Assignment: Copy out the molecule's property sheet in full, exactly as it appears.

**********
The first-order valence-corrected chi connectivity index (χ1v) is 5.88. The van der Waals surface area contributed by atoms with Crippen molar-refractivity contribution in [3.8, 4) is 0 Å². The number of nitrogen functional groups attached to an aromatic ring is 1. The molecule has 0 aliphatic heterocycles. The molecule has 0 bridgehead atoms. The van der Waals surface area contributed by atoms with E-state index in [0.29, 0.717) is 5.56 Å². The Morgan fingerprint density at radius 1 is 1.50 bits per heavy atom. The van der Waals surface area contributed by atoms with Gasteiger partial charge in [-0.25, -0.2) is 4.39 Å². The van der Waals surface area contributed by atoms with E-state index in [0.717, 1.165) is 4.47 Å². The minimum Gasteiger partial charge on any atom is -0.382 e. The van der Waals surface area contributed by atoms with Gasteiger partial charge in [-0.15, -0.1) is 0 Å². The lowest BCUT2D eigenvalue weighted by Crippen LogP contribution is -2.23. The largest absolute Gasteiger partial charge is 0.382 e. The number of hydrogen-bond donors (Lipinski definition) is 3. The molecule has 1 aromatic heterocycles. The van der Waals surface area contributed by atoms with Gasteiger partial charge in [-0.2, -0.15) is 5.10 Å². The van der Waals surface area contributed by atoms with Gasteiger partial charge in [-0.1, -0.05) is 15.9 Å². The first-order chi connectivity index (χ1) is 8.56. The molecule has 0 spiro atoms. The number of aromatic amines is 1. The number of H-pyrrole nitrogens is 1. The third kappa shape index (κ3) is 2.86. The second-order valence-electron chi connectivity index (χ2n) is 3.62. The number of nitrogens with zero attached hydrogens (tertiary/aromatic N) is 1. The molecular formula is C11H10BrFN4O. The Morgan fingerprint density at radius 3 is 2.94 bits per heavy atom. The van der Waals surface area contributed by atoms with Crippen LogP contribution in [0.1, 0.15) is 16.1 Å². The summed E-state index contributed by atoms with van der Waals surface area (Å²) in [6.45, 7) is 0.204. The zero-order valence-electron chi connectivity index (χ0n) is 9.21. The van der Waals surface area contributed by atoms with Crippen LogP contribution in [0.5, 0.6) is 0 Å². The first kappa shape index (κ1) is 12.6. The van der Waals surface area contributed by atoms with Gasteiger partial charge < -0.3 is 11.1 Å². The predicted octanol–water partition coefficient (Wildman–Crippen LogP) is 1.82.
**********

The first-order valence-corrected chi connectivity index (χ1v) is 5.88. The van der Waals surface area contributed by atoms with Crippen molar-refractivity contribution in [3.8, 4) is 0 Å². The number of nitrogen functional groups attached to an aromatic ring is 1. The molecule has 0 aliphatic heterocycles. The molecule has 0 bridgehead atoms. The van der Waals surface area contributed by atoms with E-state index in [0.29, 0.717) is 5.56 Å². The Morgan fingerprint density at radius 1 is 1.50 bits per heavy atom. The van der Waals surface area contributed by atoms with Gasteiger partial charge in [-0.25, -0.2) is 4.39 Å². The van der Waals surface area contributed by atoms with E-state index in [0.717, 1.165) is 4.47 Å². The minimum Gasteiger partial charge on any atom is -0.382 e. The van der Waals surface area contributed by atoms with Gasteiger partial charge in [-0.15, -0.1) is 0 Å². The lowest BCUT2D eigenvalue weighted by Crippen LogP contribution is -2.23. The largest absolute Gasteiger partial charge is 0.382 e. The number of hydrogen-bond donors (Lipinski definition) is 3. The molecule has 1 aromatic heterocycles. The van der Waals surface area contributed by atoms with Gasteiger partial charge in [-0.2, -0.15) is 5.10 Å². The van der Waals surface area contributed by atoms with Gasteiger partial charge in [-0.1, -0.05) is 15.9 Å². The first-order chi connectivity index (χ1) is 8.56. The molecule has 0 spiro atoms. The number of aromatic amines is 1. The number of H-pyrrole nitrogens is 1. The third kappa shape index (κ3) is 2.86. The second-order valence-electron chi connectivity index (χ2n) is 3.62. The number of nitrogens with zero attached hydrogens (tertiary/aromatic N) is 1. The molecular formula is C11H10BrFN4O. The Morgan fingerprint density at radius 3 is 2.94 bits per heavy atom. The van der Waals surface area contributed by atoms with Crippen LogP contribution in [0.1, 0.15) is 16.1 Å². The summed E-state index contributed by atoms with van der Waals surface area (Å²) in [6.45, 7) is 0.204. The zero-order valence-electron chi connectivity index (χ0n) is 9.21. The van der Waals surface area contributed by atoms with Crippen LogP contribution in [0.5, 0.6) is 0 Å². The first kappa shape index (κ1) is 12.6. The van der Waals surface area contributed by atoms with Gasteiger partial charge < -0.3 is 11.1 Å². The predicted octanol–water partition coefficient (Wildman–Crippen LogP) is 1.82.